In Winnipeg’s downtown core the poor, sick and homeless are selling their prescription medications to pay for the necessities of life. A CBC investigation reports the trade in meds has flourished in the area around Winnipeg’s homeless shelters. Meanwhile, poverty rates in Manitoba have skyrocketed, with an 83 per cent jump in food bank use by those on Employment Insurance and waitlists for public housing well beyond available capacity.
As a former inner-city activist, Premier Greg Selinger is well aware of the problems faced by low-income Manitobans. He knows that one in five children in Winnipeg live below the poverty line. He knows that Aboriginal poverty sits at 29 per cent. He also knows we have the resources to radically reduce poverty.
Ontario, Nova Scotia, Quebec and Newfoundland have all passed anti-poverty legislation that implements changes and sets measurable and achievable goals. In spite of its social democratic roots, the NDP’s “All Aboard” anti-poverty plan, released last spring, does not include a comprehensive poverty-reduction plan, hard targets, timelines or indicators of success. “I’m completely fine with having a separate piece of legislation for poverty reduction,” Selinger said during the NDP leadership race. With 125,000 Manitobans living in poverty and 56 per cent of Aboriginal children under six living in poverty, the time has come for the province to adopt a concrete poverty alleviation strategy. It’s up to all of us to hold the premier to his word.
Provincial unemployment now stands at 5.2 per cent (Aboriginal unemployment is nearly triple this at 15.4 per cent) with more layoffs and labour concessions on the horizon. Poverty has condemned thousands of Manitobans to a sustained state of crisis, made worse by the current economic downturn. Despite the new minimum wage of $9, when adjusted for inflation, wages have fallen relatively steadily since 1970. A single parent with one child now has to work 49 hours a week to just reach the poverty line, according to a report by the Canadian Centre for Policy Alternatives. Since 2004, Quebec has invested $3.3 billion in poverty reduction, including increasing the minimum wage, upgrading public housing, a work premium for low-income earners and an Employment Pact aimed at integrating youth into the labour market. These measures have resulted in a 14.2 per cent drop in the number of families receiving last-resort financial assistance. A sustained fight against poverty is about more than helping those in need. It’s about building a just society.
Thankfully, Manitobans overwhelmingly support such an initiative. Eighty per cent of Manitobans want the provincial government to implement a strategy to reduce poverty by 25 per cent over the next five years, according to a Canadian Centre for Policy Alternatives commissioned poll. A goal-oriented, sustained fight against poverty is about more than extending a helping hand. Despite the rhetoric of economic recovery, Canada’s GDP growth rate is on the decline at -3.23 per cent. Manitobans are not immune to this economic turbulence, which is why an increase in the minimum wage, more and better social housing, universal childcare access and more funds and lower fees for education and training will help strengthen our local economy.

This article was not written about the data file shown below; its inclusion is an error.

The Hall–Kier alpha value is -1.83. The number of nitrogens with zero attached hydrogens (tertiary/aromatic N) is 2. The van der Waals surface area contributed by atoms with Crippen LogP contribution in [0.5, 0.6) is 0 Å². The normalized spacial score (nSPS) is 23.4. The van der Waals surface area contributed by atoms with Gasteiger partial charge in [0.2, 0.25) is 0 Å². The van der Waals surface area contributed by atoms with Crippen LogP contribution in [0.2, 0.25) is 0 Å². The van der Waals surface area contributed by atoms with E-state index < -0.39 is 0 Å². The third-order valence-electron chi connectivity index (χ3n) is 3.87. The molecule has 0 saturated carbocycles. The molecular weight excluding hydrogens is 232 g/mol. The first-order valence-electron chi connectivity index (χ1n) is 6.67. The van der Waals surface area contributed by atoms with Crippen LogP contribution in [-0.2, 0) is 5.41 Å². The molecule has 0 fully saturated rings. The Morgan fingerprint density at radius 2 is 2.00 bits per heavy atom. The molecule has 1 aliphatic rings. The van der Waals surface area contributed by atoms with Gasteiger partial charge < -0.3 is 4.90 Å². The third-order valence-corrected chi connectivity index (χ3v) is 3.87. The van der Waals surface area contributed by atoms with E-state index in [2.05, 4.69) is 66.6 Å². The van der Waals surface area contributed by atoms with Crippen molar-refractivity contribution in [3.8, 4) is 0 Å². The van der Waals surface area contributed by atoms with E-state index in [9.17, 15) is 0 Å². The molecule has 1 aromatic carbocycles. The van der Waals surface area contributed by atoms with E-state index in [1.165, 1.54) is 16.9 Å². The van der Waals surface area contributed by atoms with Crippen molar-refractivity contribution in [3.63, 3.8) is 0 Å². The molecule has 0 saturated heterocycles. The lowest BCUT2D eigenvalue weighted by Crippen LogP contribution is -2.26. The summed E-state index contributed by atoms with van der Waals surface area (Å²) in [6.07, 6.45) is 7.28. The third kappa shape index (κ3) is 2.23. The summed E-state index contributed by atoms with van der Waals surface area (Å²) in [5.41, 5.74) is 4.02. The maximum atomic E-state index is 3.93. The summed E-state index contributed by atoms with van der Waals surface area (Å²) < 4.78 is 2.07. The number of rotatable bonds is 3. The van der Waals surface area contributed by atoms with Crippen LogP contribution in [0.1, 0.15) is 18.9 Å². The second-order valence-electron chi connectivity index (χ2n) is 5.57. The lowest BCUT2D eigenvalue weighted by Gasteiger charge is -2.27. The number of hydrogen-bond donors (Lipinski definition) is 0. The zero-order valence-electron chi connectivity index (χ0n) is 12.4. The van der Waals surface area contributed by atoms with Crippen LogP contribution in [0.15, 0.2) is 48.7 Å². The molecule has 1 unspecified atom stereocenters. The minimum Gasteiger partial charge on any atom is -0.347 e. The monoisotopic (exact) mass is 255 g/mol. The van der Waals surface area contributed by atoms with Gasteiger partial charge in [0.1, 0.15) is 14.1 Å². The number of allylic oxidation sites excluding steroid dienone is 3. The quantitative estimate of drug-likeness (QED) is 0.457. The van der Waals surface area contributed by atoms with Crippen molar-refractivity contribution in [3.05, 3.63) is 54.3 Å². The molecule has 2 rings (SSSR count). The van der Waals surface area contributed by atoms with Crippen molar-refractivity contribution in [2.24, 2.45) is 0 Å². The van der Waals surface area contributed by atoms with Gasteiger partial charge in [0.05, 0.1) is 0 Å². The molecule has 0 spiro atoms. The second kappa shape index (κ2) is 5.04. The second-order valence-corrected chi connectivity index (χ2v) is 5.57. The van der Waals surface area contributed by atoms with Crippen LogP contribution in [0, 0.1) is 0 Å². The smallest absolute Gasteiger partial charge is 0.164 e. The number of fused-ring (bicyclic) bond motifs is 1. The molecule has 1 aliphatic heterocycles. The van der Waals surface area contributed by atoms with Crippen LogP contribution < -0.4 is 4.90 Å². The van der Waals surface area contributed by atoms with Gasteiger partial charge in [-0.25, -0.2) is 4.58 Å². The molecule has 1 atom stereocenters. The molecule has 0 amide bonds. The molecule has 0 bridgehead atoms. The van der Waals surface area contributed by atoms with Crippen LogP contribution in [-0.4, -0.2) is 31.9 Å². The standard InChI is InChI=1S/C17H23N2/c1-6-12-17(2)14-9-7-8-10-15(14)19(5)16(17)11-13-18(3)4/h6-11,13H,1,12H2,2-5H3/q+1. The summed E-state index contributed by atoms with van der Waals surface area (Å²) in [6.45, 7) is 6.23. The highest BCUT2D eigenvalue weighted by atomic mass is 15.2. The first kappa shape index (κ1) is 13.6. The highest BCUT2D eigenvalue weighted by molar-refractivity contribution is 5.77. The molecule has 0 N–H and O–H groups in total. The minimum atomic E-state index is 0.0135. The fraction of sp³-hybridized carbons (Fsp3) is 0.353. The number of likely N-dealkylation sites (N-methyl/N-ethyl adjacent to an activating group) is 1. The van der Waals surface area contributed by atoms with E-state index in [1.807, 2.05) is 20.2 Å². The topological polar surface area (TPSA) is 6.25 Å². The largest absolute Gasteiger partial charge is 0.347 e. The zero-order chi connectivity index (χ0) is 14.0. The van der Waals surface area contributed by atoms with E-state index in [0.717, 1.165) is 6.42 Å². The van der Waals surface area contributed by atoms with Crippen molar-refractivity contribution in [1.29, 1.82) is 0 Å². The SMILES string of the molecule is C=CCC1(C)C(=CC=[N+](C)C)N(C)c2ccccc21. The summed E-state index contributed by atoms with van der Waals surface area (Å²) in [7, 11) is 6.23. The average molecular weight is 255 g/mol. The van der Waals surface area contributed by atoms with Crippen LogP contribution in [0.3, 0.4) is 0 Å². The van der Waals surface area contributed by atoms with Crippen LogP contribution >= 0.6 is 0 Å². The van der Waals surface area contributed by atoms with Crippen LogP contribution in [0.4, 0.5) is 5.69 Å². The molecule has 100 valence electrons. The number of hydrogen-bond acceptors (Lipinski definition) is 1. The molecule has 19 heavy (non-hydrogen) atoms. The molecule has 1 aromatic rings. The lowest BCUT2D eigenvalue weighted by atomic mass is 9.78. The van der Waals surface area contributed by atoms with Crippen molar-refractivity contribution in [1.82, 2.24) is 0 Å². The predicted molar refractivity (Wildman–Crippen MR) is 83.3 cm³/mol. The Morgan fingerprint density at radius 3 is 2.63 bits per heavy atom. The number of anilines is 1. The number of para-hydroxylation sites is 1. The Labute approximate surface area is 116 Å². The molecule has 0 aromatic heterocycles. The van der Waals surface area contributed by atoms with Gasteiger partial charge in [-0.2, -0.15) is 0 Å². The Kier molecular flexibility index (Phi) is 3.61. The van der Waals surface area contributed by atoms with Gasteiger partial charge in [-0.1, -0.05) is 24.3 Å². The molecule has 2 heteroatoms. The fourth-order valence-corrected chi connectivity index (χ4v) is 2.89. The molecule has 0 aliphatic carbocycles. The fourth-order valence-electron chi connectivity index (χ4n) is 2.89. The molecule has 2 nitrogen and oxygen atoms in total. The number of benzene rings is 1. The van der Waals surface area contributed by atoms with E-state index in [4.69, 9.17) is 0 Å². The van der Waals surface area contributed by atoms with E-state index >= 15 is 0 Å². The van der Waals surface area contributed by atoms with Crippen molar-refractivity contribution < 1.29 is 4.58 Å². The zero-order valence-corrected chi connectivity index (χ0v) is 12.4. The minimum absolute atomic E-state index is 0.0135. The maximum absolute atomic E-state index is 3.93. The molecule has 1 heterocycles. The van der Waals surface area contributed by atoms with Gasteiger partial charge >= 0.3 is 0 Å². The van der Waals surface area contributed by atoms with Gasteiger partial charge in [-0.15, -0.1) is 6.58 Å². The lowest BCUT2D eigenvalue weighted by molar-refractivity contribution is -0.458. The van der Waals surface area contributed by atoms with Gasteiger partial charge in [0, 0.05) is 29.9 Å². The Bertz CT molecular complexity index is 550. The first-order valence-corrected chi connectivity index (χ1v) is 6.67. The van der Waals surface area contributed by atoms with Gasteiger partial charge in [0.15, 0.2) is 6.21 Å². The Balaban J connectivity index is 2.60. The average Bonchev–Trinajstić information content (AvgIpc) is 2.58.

Study after study links poverty to poorer health, higher incarceration rates and more demand on social and community services. For many young people, education is a way out of this cycle of poverty. From kindergarten to post-secondary, well-funded, public education is essential in combating poverty. Manitoba’s child care system desperately needs more funding, lower user fees, and an injection of capital. Following Ontario’s example of expanding full-day learning to 4-5 year-olds, for example, could make a huge difference for low- and middle-income families.
Average student debt in Manitoba sits around $19,000. Despite this, tuition fees rose by 4.3 per cent this year, the second-highest fee increase in the country. The largest barrier facing prospective post-secondary students (especially those from low-income families) is cost: keeping student debt low and continuing to support Aboriginal and low-income students will help build pathways out of poverty and debt for thousands of Manitobans.
As finance minister, Greg Selinger presided over tax cuts for businesses and high-income earners that have deprived the province of more than $1 billion in revenue that could be used to improve public housing, childcare and employment insurance, to properly fund schools and universities and to implement liveable wage legislation. The Canadian Centre for Policy Alternatives reports that the income levels of poor Manitobans could be brought up to the poverty line for a cost of under $516 million a year (or just 1.1 per cent of Manitoba’s annual GDP). Tax cuts for the wealthy have hurt low-income Manitobans, and done nothing to address the decay of social services, low incomes, and fragile employment numbers.
The Canadian Federation of Students, in conjunction with Make Poverty History Manitoba, calls on the province to take concrete action to cut poverty rates by 25 per cent over the next five years. Our Target Poverty campaign is aimed at mobilising and educating all Manitobans on the dire problems caused by poverty, and some of the solutions that are within reach.
If you’d like more information on the campaign, visit our website at targetpoverty.ca . Come voice your support for the campaign on Thursday, November 5 — rally on campus at 11:30 a.m., rally at the Legislature at 1 p.m..
Jonny Sopotiuk is the Chairperson of the Target Poverty Campaign, and Chris Webb is a publishing assistant at Canadian Dimension.